EP2323730B1 - Apparatus for sensing respiratory pressure in an implantable stimulation system - Google Patents

Apparatus for sensing respiratory pressure in an implantable stimulation system Download PDF

Info

Publication number
EP2323730B1
EP2323730B1 EP09747717.8A EP09747717A EP2323730B1 EP 2323730 B1 EP2323730 B1 EP 2323730B1 EP 09747717 A EP09747717 A EP 09747717A EP 2323730 B1 EP2323730 B1 EP 2323730B1
Authority
EP
European Patent Office
Prior art keywords
sensor
lead
portion
sensor portion
pressure
Prior art date
Legal status (The legal status is an assumption and is not a legal conclusion. Google has not performed a legal analysis and makes no representation as to the accuracy of the status listed.)
Active
Application number
EP09747717.8A
Other languages
German (de)
French (fr)
Other versions
EP2323730A2 (en
Inventor
Mark Christopherson
Timothy Herbert
Quan Ni
Current Assignee (The listed assignees may be inaccurate. Google has not performed a legal analysis and makes no representation or warranty as to the accuracy of the list.)
INSPIRE MEDICAL SYSTEMS Inc
Original Assignee
INSPIRE MEDICAL SYSTEMS Inc
Priority date (The priority date is an assumption and is not a legal conclusion. Google has not performed a legal analysis and makes no representation as to the accuracy of the date listed.)
Filing date
Publication date
Priority to US5334408P priority Critical
Application filed by INSPIRE MEDICAL SYSTEMS Inc filed Critical INSPIRE MEDICAL SYSTEMS Inc
Priority to PCT/US2009/044207 priority patent/WO2009140636A2/en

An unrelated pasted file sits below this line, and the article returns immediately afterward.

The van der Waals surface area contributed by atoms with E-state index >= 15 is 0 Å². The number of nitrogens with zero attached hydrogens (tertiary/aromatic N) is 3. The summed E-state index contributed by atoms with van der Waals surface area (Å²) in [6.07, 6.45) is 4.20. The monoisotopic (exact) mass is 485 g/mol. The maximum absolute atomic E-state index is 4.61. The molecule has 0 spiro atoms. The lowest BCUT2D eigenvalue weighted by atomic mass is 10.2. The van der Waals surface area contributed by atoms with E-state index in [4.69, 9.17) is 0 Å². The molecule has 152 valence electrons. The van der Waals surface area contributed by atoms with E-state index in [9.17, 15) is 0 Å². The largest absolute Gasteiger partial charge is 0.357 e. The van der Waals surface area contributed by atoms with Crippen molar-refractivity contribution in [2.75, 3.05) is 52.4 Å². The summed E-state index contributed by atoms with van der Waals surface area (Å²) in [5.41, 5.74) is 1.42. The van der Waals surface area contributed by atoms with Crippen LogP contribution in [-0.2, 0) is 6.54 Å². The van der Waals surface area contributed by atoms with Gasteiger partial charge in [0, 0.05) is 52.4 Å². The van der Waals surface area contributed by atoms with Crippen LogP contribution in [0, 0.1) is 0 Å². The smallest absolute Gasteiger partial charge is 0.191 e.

Publication of EP2323730A2 publication Critical patent/EP2323730A2/en
Application granted granted Critical
Publication of EP2323730B1 publication Critical patent/EP2323730B1/en
Application status is Active legal-status Critical
Anticipated expiration legal-status Critical

Links

Images

Classifications

    • AHUMAN NECESSITIES
    • A61MEDICAL OR VETERINARY SCIENCE; HYGIENE
    • A61BDIAGNOSIS; SURGERY; IDENTIFICATION
    • A61B5/00Detecting, measuring or recording for diagnostic purposes; Identification of persons
    • A61B5/03Detecting, measuring or recording fluid pressure within the body other than blood pressure, e.g. cerebral pressure; Measuring pressure in body tissues or organs
    • AHUMAN NECESSITIES
    • A61MEDICAL OR VETERINARY SCIENCE; HYGIENE
    • A61BDIAGNOSIS; SURGERY; IDENTIFICATION
    • A61B5/00Detecting, measuring or recording for diagnostic purposes; Identification of persons
    • A61B5/01Measuring temperature of body parts; Diagnostic temperature sensing, e.g. for malignant or inflamed tissue
    • AHUMAN NECESSITIES
    • A61MEDICAL OR VETERINARY SCIENCE; HYGIENE
    • A61BDIAGNOSIS; SURGERY; IDENTIFICATION
    • A61B5/00Detecting, measuring or recording for diagnostic purposes; Identification of persons
    • A61B5/48Other medical applications
    • A61B5/4806Sleep evaluation
    • A61B5/4818Sleep apnoea
    • AHUMAN NECESSITIES
    • A61MEDICAL OR VETERINARY SCIENCE; HYGIENE
    • A61NELECTROTHERAPY; MAGNETOTHERAPY; RADIATION THERAPY; ULTRASOUND THERAPY
    • A61N1/00Electrotherapy; Circuits therefor
    • A61N1/18Applying electric currents by contact electrodes
    • A61N1/32Applying electric currents by contact electrodes alternating or intermittent currents
    • A61N1/36Applying electric currents by contact electrodes alternating or intermittent currents for stimulation
    • A61N1/3601Applying electric currents by contact electrodes alternating or intermittent currents for stimulation of respiratory organs
    • AHUMAN NECESSITIES
    • A61MEDICAL OR VETERINARY SCIENCE; HYGIENE
    • A61NELECTROTHERAPY; MAGNETOTHERAPY; RADIATION THERAPY; ULTRASOUND THERAPY
    • A61N1/00Electrotherapy; Circuits therefor
    • A61N1/18Applying electric currents by contact electrodes
    • A61N1/32Applying electric currents by contact electrodes alternating or intermittent currents
    • A61N1/36Applying electric currents by contact electrodes alternating or intermittent currents for stimulation